For decades, construction has lagged other sectors in productivity performance. Now there is an opportunity for a step change, shifting many aspects of building activity away from traditional onsite projects to offsite manufacturing-style production.
Recent modular projects have already established a solid track record of accelerating project timelines by 20–50 percent. The construction industry is adopting new materials as well as digital technologies that enhance design capabilities and variability, improve precision and productivity in manufacturing, and facilitate logistics. If these changes takes hold, modular construction could radically reshape the infrastructure value chain, deliver much-needed housing, and unlock cost savings of $22 billion per year. However, capturing the full cost and productivity benefits of modular construction is not a straightforward proposition.
On February 27th, McKinsey’s Global Infrastructure Initiative (GII) hosted a roundtable discussion with senior engineering and construction (E&C) leaders, project owners, real estate executives, investors, and technological innovators from across Iberia. The discussion explored the potential impact of modular construction, where success is happening today, and what is needed for modular construction to realistically deliver the cost and schedule benefits at stake.
Eight key themes emerged during the discussion:
- Explore new contracting models to solve the supply-demand challenge. Improving the contractual environment will help provide contractors with confidence to invest in modular solutions, encourage investors to finance modular projects, and prompt owners to explore the new methods. Multi-year offtake agreements between developers and manufacturers or pre-award commitments were cited as examples of contract structures that could facilitate traction for the modular industry in Iberia.
- Rebalance risk allocation and ensure early involvement of key stakeholders. Alignment of risk-sharing between the owner, contractors and manufacturers will establish a more collaborative and trust-based environment for innovation. Additionally, early involvement of all the key stakeholders to co-develop the most efficient product greatly enhances the probability of success.
- Apply modular construction to meet needs for specific situations. Differentiated modular solutions can address a diversity of issues. Highly-optimized light-steel 2-D modules suit affordable housing while specific volumetric components, such as bathroom pods, integrate into highly customizable luxury buildings. Suppliers will have a competitive advantage when they target the segment of the market they can serve best.
- Create government incentives to jumpstart modular. Government’s direct and indirect interest in many long-life assets provides reason to support the advancement of modular construction. Setting minimum standards for new projects that help lower energy costs and meet emissions targets will help create conditions for modular solutions to be in demand.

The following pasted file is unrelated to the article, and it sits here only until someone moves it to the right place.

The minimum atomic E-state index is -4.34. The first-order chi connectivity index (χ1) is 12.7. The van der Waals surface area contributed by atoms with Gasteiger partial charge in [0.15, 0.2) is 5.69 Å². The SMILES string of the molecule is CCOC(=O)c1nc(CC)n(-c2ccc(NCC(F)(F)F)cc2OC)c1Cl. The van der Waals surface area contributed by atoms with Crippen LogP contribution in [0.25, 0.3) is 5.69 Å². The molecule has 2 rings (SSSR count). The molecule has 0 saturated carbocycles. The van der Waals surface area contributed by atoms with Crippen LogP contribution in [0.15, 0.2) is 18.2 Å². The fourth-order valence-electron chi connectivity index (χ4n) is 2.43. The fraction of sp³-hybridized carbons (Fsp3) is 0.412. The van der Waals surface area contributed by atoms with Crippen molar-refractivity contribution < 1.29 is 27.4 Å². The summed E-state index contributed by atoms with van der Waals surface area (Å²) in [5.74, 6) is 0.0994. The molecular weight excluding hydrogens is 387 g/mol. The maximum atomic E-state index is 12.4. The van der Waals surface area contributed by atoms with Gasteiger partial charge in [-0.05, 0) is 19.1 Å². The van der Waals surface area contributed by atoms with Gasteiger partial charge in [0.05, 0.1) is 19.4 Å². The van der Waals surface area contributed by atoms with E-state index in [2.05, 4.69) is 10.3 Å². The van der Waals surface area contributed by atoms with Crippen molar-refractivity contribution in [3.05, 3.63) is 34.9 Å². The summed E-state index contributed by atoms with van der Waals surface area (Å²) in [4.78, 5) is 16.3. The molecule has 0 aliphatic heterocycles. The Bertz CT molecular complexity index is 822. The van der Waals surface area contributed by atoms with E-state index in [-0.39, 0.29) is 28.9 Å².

- Reskill the workforce for new techniques. Across every sector represented in the discussion, interest in pursuing modular construction was largely being driven by conditions of the labor market. Factory production creates a consistent workforce that maintains productivity year-round and avoids seasonal work-stoppages. And, since it also will reduce the physical demands on a body and provide predictable, long-term, year-round income, ageing tradesmen and women might be attracted to jobs in modular factories. But applying their mastery in a new environment and process will require retraining.
- Start training engineers and architects differently now. What architecture, engineering, and construction will look like in 20 years is unknown. Yet, it is almost assured that those all sectors will need to start thinking more like manufacturers. The audience noted that modular encourages inside-out design yet constrains exterior design. As such, education for future engineers and architects should incorporate skills like process engineering and industrial design to prepare them for their careers.
- Prepare regulators for mass adoption of modular projects. Because the process and methods of modular construction are so unlike what regulators are currently structured to deal with, many are uncertain how to work with modular projects. Not only do developers and contractors need to engage regulators in understanding the benefits of modular construction, they also need to help regulators understand how code and inspection processes must adapt for these types of projects. One potential way to accomplish this is to create reference modules that can facilitate inspection and quality checks.
- Expect modular to upend traditional operating models. Roundtable participants predicted that today’s business models could be significantly disrupted. General contractors could be partially replaced by developer-employed construction managers that oversee the complex logistics operations of assembly; developers and modular manufacturers could converge as each further explores the benefits of vertical integration; and sub-contractors would need to become suppliers as manufacturers demand components instead of labor.